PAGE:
Since this world was not adequately constructed, it made the whole book feel unimaginative and impersonal. In fact, that is my biggest issue with Forbidden. It never felt like Dekker or Lee took ownership of this story and made it their own. There was nothing special or unique about it. They are the creators of this tale, but it didn’t feel as though they used their brilliant imaginations to make it personally theirs so that it came alive and felt unique. I don’t have to like the condition of the future earth or be blown away by the beauty of a setting or depth of characters, but I do expect an author to take ownership of their story and make it their own. Lack of imagination and ingenuity is not something I’m willing to let pass—especially in a fantasy novel.
There are some nice dialog exchanges/philosophical discussions incorporated within Forbidden and I agree with what was said. Love is the greatest emotion of all and to live without passion and hope is death. To love at times can be painful and to only know fear and fear of death is a terrible existence. But while the dialog reached me on an intellectual level, it went no further.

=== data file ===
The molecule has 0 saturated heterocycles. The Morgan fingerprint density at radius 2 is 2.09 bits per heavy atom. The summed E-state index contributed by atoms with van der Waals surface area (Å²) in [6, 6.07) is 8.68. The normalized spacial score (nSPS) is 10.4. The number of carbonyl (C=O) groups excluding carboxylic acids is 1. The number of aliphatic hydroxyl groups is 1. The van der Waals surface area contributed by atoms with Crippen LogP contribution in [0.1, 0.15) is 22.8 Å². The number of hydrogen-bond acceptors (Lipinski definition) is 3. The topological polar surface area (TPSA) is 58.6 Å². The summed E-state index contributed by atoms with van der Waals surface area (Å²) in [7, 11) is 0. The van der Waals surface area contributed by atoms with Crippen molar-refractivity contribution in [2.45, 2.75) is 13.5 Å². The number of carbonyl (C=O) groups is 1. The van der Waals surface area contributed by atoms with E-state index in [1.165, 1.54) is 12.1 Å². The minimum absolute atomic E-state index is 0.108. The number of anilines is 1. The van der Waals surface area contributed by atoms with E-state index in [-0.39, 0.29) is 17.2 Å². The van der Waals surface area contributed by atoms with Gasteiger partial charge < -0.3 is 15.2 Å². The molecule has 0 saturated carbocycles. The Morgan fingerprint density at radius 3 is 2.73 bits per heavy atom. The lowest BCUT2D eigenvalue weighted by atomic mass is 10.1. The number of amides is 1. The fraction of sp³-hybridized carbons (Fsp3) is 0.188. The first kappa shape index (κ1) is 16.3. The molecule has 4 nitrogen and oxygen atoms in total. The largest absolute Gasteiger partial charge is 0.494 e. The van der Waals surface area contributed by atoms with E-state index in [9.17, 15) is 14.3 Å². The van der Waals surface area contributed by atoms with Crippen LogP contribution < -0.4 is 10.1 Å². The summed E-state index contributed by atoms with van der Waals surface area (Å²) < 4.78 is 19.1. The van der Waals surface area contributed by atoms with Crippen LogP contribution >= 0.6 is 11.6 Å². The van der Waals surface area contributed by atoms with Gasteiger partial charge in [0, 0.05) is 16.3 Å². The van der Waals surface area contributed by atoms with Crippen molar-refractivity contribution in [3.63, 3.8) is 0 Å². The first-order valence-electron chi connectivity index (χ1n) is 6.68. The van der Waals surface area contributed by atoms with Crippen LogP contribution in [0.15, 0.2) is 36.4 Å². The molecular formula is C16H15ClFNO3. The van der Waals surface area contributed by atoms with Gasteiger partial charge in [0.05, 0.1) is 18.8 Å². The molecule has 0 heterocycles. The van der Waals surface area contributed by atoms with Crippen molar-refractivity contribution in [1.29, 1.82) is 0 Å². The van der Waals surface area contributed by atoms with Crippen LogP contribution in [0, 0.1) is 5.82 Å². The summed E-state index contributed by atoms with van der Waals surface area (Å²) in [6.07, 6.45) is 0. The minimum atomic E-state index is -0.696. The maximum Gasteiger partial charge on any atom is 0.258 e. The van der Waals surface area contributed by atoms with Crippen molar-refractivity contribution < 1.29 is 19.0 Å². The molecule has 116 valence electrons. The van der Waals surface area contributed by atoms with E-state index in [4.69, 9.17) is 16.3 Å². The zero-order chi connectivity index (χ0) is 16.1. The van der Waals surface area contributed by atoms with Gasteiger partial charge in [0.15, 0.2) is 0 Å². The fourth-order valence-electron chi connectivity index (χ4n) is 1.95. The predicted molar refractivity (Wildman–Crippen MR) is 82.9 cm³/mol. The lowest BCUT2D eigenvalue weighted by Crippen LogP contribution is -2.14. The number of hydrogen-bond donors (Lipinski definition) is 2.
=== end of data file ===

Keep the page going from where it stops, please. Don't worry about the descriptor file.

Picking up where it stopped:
The premise of life without emotion is an excellent theme to explore, but the presentation is lacking. The theme briefly ignited my imagination, but after the initial introduction, it fizzled and soon ceased to intrigue me. Things never progress beyond the surface of the notion of a life that knows only fear. The theme is repeated multiple times and the reader is told how wonderful emotion is, but I wasn’t pulled into this world. Instead I watched it as a dispassionate observer and never felt a part of their lives.